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10 Reasons You Should Try The Mediterranean Diet

Almost everyone knows that the Standard American Diet (also known as SAD) isn’t the best choice for your health. Copious amounts of research has shown that the diet that the majority of Americans eat can contribute to a number of chronic health conditions, including heart disease, cancer, stroke, and more. The SAD consists of a high amount of animal fats, a high amount of saturated and hydrogenated fats, it is low in fiber, high in processed foods, low in complex carbohydrates, and low in plant-based foods. Those who eat according to the SAD tend to eat a lot of fast food, have a breakfast that is not nutritious, and snack on foods that are calorie dense (meaning the food has a lot of calories and not a lot of nutrients).

In response to the rising incidence of chronic health conditions in America, a number of lifestyle diets have been gaining in popularity, and some proponents are quite loud about their particular brand of nutrition being the absolute best for everyone. If only it were that easy. Nutrition is complicated, and one diet can’t – and will never be - the sole solution for every person on the planet.

With so much confusing information about nutrition in the media, what should you eat for optimal health? The truth is that this answer will be different for each person; however, there are some types of diets that are healthier than others. Any other lifestyle diet tends to be better than the SAD. The Mediterranean diet is one way of eating that has been shown time and again to be beneficial for preventing chronic illnesses. Here are 12 reasons you may want to align your nutritional choices with this lifestyle diet.

10 Stress-Free And Fun Cooking

Part of the Mediterranean diet guidelines is to reduce the amount of salt you take in, and to use herbs and spices instead. The addition of herbs and spices to your meal instead of salt means that your blood pressure will remain normal (or even lower, if you have high blood pressure), and it also means a lot of fun with new tastes in the kitchen.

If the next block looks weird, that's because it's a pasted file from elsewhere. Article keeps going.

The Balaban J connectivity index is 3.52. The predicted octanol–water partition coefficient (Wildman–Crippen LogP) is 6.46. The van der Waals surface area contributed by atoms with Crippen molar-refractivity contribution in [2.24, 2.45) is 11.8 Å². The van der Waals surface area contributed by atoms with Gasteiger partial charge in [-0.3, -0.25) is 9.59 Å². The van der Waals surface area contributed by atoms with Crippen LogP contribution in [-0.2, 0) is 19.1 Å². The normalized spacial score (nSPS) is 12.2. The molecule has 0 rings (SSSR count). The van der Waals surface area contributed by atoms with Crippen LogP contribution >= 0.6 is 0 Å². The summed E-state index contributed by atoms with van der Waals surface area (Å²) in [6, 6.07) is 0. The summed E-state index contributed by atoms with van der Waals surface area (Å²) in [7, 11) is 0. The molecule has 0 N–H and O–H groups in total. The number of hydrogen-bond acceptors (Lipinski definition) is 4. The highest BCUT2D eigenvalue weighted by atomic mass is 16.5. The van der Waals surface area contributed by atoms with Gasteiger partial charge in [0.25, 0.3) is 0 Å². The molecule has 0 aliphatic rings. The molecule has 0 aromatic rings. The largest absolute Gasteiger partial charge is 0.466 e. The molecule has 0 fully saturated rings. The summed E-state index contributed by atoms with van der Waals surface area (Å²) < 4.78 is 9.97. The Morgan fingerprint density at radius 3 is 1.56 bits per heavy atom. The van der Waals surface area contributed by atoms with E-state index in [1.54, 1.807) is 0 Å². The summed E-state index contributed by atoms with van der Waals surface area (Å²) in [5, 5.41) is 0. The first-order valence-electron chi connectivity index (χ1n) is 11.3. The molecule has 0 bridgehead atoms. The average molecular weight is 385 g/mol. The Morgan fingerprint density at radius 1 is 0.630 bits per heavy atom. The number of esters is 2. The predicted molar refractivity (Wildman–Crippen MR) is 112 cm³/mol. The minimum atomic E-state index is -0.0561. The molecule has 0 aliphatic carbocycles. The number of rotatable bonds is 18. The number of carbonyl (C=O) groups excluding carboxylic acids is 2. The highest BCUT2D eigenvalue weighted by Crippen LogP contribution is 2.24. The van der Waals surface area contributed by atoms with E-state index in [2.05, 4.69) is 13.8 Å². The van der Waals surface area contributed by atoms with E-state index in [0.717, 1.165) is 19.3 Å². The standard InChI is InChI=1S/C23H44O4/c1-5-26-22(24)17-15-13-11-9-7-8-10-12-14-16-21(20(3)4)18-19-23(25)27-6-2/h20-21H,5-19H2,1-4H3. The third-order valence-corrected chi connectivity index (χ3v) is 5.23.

Try new flavors of spices, from mild ones such as Italian seasoning, to ones with more heat, such as cayenne pepper. Cooking with spices can be a great experience for the senses – from smelling them, to looking at their sometimes vibrant colors, to tasting the delicious new flavors as they enhance each dish.

9 It’s Not Expensive

Because the Mediterranean diet focuses on non-processed, whole foods, and does not promote the adoption of supplements that aren’t prescribed, it is a fairly inexpensive way to eat, in comparison with the Standard American Diet and fad diets. The Mediterranean diet focuses on a few things that can help lower your grocery bill:

Base the majority of your diet on vegetables and fruits, whole grains, legumes (such as beans), seeds, nuts, herbs, and spices. If you buy your beans dried, you can save a ton of money. Buying dried legumes means being able to make full meals for pennies. Vegetables and fruit, when purchased in-season, are much cheaper than processed alternatives. You can easily grow herbs yourself at home for very little money, and if you learn to save seed, you can grow it for free year after year. And finally, for your whole grains, you can make your own bread in about 5 minutes and for less than .50 a loaf.

Reduce your intake of red meat. If you’ve bought red meat recently, you know it’s not cheap. Whereas the Mediterranean diet focuses on eating more fish, and fish isn’t always cheap, if you buy it in bulk, you can often get it at a better price than red meat. The Mediterranean diet also encourages the consumption of poultry, which tends to be less expensive than beef. Finally, if money is really tight, canned fish can still be a beneficial addition to your diet, and it incurs a lower cost than the fresh variety.

8 It’s Easy To Adopt

Chances are, unless you’re a die-hard fan of the Standard American Diet and fast food for breakfast, lunch, and dinner, you’re already eating most of the foods suggested in the Mediterranean diet. All you have to do now is increase your intake of those healthy foods and decrease your intake of processed ones.

The best part of this diet is that it’s not ultra-restrictive – you can still partake in your favorite treats in moderation, and there are no prohibited foods. This means that going for dinner at a friend’s house or going out to a restaurant with a group will not create awkward moments of “I can’t eat this” or “I can’t eat that.” Simply eat healthy most of the time, and still allow yourself the occasional treat.